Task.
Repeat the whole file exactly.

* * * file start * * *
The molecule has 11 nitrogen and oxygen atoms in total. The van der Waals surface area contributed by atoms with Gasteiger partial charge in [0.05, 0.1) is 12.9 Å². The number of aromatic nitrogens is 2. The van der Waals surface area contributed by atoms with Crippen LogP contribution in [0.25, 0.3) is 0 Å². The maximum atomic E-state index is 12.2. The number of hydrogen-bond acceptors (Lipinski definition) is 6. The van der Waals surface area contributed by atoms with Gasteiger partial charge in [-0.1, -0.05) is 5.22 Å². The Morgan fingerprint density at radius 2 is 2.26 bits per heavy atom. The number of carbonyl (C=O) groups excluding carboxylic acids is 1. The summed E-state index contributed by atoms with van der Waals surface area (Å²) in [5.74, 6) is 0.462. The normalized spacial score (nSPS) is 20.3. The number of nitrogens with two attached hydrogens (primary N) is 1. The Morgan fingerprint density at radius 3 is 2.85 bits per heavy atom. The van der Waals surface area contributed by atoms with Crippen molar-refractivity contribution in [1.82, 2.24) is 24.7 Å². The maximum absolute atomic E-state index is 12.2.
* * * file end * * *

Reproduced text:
The molecule has 11 nitrogen and oxygen atoms in total. The van der Waals surface area contributed by atoms with Gasteiger partial charge in [0.05, 0.1) is 12.9 Å². The number of aromatic nitrogens is 2. The van der Waals surface area contributed by atoms with Crippen LogP contribution in [0.25, 0.3) is 0 Å². The maximum atomic E-state index is 12.2. The number of hydrogen-bond acceptors (Lipinski definition) is 6. The van der Waals surface area contributed by atoms with Gasteiger partial charge in [-0.1, -0.05) is 5.22 Å². The Morgan fingerprint density at radius 2 is 2.26 bits per heavy atom. The number of carbonyl (C=O) groups excluding carboxylic acids is 1. The summed E-state index contributed by atoms with van der Waals surface area (Å²) in [5.74, 6) is 0.462. The normalized spacial score (nSPS) is 20.3. The number of nitrogens with two attached hydrogens (primary N) is 1. The Morgan fingerprint density at radius 3 is 2.85 bits per heavy atom. The van der Waals surface area contributed by atoms with Crippen molar-refractivity contribution in [1.82, 2.24) is 24.7 Å². The maximum absolute atomic E-state index is 12.2.